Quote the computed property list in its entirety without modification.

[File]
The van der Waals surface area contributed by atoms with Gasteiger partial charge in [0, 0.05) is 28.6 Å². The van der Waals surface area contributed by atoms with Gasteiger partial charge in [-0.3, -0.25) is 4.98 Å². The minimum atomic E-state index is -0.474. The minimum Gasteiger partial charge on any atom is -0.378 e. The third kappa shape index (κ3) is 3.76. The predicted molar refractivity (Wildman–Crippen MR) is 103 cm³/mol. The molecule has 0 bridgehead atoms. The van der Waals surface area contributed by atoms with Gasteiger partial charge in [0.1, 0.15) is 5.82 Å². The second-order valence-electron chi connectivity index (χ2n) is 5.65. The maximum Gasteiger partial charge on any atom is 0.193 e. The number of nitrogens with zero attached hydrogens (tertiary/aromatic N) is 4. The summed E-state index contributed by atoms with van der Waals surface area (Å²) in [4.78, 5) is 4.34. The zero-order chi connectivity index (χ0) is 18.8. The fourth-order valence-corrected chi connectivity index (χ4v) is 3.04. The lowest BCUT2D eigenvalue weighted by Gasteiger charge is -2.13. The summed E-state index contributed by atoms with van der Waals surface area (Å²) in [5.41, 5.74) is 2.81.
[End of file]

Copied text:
The van der Waals surface area contributed by atoms with Gasteiger partial charge in [0, 0.05) is 28.6 Å². The van der Waals surface area contributed by atoms with Gasteiger partial charge in [-0.3, -0.25) is 4.98 Å². The minimum atomic E-state index is -0.474. The minimum Gasteiger partial charge on any atom is -0.378 e. The third kappa shape index (κ3) is 3.76. The predicted molar refractivity (Wildman–Crippen MR) is 103 cm³/mol. The molecule has 0 bridgehead atoms. The van der Waals surface area contributed by atoms with Gasteiger partial charge in [0.1, 0.15) is 5.82 Å². The second-order valence-electron chi connectivity index (χ2n) is 5.65. The maximum Gasteiger partial charge on any atom is 0.193 e. The number of nitrogens with zero attached hydrogens (tertiary/aromatic N) is 4. The summed E-state index contributed by atoms with van der Waals surface area (Å²) in [4.78, 5) is 4.34. The zero-order chi connectivity index (χ0) is 18.8. The fourth-order valence-corrected chi connectivity index (χ4v) is 3.04. The lowest BCUT2D eigenvalue weighted by Gasteiger charge is -2.13. The summed E-state index contributed by atoms with van der Waals surface area (Å²) in [5.41, 5.74) is 2.81.